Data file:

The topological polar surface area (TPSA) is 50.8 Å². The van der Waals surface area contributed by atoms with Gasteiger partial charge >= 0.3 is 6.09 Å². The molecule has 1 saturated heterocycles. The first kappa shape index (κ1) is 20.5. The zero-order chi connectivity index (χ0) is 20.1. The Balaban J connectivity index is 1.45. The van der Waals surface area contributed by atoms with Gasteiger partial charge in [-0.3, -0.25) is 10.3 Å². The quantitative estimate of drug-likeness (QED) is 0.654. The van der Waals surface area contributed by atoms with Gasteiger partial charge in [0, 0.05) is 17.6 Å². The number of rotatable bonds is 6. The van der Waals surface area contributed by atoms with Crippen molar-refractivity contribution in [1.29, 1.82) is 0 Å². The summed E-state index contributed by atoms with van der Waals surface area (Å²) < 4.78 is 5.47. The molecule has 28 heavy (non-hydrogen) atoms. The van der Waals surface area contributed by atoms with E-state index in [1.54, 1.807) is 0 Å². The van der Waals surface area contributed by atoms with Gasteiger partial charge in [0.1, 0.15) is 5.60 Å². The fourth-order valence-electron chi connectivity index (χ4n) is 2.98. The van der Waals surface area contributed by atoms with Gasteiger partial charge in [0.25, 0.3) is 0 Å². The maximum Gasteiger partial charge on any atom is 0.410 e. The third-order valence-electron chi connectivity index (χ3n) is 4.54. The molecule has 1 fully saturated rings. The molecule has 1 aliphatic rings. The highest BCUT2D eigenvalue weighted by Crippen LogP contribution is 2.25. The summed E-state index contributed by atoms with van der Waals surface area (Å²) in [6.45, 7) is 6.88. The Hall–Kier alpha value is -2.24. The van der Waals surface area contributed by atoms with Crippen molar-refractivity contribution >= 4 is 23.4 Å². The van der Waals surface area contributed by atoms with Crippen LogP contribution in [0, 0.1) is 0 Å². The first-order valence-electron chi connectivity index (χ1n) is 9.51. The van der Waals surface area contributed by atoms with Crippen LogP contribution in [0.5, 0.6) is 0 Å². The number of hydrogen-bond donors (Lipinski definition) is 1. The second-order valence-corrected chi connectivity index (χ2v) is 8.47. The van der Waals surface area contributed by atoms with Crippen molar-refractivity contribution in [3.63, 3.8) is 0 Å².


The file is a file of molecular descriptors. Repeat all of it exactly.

The topological polar surface area (TPSA) is 50.8 Å². The van der Waals surface area contributed by atoms with Gasteiger partial charge >= 0.3 is 6.09 Å². The molecule has 1 saturated heterocycles. The first kappa shape index (κ1) is 20.5. The zero-order chi connectivity index (χ0) is 20.1. The Balaban J connectivity index is 1.45. The van der Waals surface area contributed by atoms with Gasteiger partial charge in [-0.3, -0.25) is 10.3 Å². The quantitative estimate of drug-likeness (QED) is 0.654. The van der Waals surface area contributed by atoms with Gasteiger partial charge in [0, 0.05) is 17.6 Å². The number of rotatable bonds is 6. The van der Waals surface area contributed by atoms with Crippen molar-refractivity contribution in [1.29, 1.82) is 0 Å². The summed E-state index contributed by atoms with van der Waals surface area (Å²) < 4.78 is 5.47. The molecule has 28 heavy (non-hydrogen) atoms. The van der Waals surface area contributed by atoms with E-state index in [1.54, 1.807) is 0 Å². The van der Waals surface area contributed by atoms with Gasteiger partial charge in [0.1, 0.15) is 5.60 Å². The fourth-order valence-electron chi connectivity index (χ4n) is 2.98. The van der Waals surface area contributed by atoms with Gasteiger partial charge in [0.25, 0.3) is 0 Å². The maximum Gasteiger partial charge on any atom is 0.410 e. The third-order valence-electron chi connectivity index (χ3n) is 4.54. The molecule has 1 fully saturated rings. The molecule has 1 aliphatic rings. The highest BCUT2D eigenvalue weighted by Crippen LogP contribution is 2.25. The summed E-state index contributed by atoms with van der Waals surface area (Å²) in [6.45, 7) is 6.88. The Hall–Kier alpha value is -2.24. The van der Waals surface area contributed by atoms with Crippen molar-refractivity contribution >= 4 is 23.4 Å². The van der Waals surface area contributed by atoms with Crippen LogP contribution in [0, 0.1) is 0 Å². The first-order valence-electron chi connectivity index (χ1n) is 9.51. The van der Waals surface area contributed by atoms with Crippen LogP contribution in [0.5, 0.6) is 0 Å². The number of hydrogen-bond donors (Lipinski definition) is 1. The second-order valence-corrected chi connectivity index (χ2v) is 8.47. The van der Waals surface area contributed by atoms with Crippen molar-refractivity contribution in [3.63, 3.8) is 0 Å².